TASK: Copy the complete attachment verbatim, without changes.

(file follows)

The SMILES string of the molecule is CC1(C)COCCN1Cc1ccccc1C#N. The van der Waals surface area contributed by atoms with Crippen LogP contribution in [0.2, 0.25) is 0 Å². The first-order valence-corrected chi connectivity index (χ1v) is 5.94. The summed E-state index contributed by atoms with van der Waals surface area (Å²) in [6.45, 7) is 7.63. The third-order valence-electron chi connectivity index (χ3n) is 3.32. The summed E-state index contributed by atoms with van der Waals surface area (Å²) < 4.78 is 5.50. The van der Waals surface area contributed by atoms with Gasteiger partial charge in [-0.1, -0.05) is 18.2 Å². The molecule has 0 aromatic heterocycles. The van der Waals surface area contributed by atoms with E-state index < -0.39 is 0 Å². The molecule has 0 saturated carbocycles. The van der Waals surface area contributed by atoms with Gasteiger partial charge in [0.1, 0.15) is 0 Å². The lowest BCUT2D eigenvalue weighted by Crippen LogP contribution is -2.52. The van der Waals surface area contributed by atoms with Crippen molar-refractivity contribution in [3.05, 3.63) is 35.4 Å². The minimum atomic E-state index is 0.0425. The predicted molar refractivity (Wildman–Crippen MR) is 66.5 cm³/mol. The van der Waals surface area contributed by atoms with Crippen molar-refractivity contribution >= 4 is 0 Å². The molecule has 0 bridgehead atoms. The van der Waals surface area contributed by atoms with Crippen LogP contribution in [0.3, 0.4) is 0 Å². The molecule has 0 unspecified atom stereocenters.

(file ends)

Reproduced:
The SMILES string of the molecule is CC1(C)COCCN1Cc1ccccc1C#N. The van der Waals surface area contributed by atoms with Crippen LogP contribution in [0.2, 0.25) is 0 Å². The first-order valence-corrected chi connectivity index (χ1v) is 5.94. The summed E-state index contributed by atoms with van der Waals surface area (Å²) in [6.45, 7) is 7.63. The third-order valence-electron chi connectivity index (χ3n) is 3.32. The summed E-state index contributed by atoms with van der Waals surface area (Å²) < 4.78 is 5.50. The van der Waals surface area contributed by atoms with Gasteiger partial charge in [-0.1, -0.05) is 18.2 Å². The molecule has 0 aromatic heterocycles. The van der Waals surface area contributed by atoms with E-state index < -0.39 is 0 Å². The molecule has 0 saturated carbocycles. The van der Waals surface area contributed by atoms with Gasteiger partial charge in [0.1, 0.15) is 0 Å². The lowest BCUT2D eigenvalue weighted by Crippen LogP contribution is -2.52. The van der Waals surface area contributed by atoms with Crippen molar-refractivity contribution in [3.05, 3.63) is 35.4 Å². The minimum atomic E-state index is 0.0425. The predicted molar refractivity (Wildman–Crippen MR) is 66.5 cm³/mol. The van der Waals surface area contributed by atoms with Crippen molar-refractivity contribution >= 4 is 0 Å². The molecule has 0 bridgehead atoms. The van der Waals surface area contributed by atoms with Crippen LogP contribution in [0.3, 0.4) is 0 Å². The molecule has 0 unspecified atom stereocenters.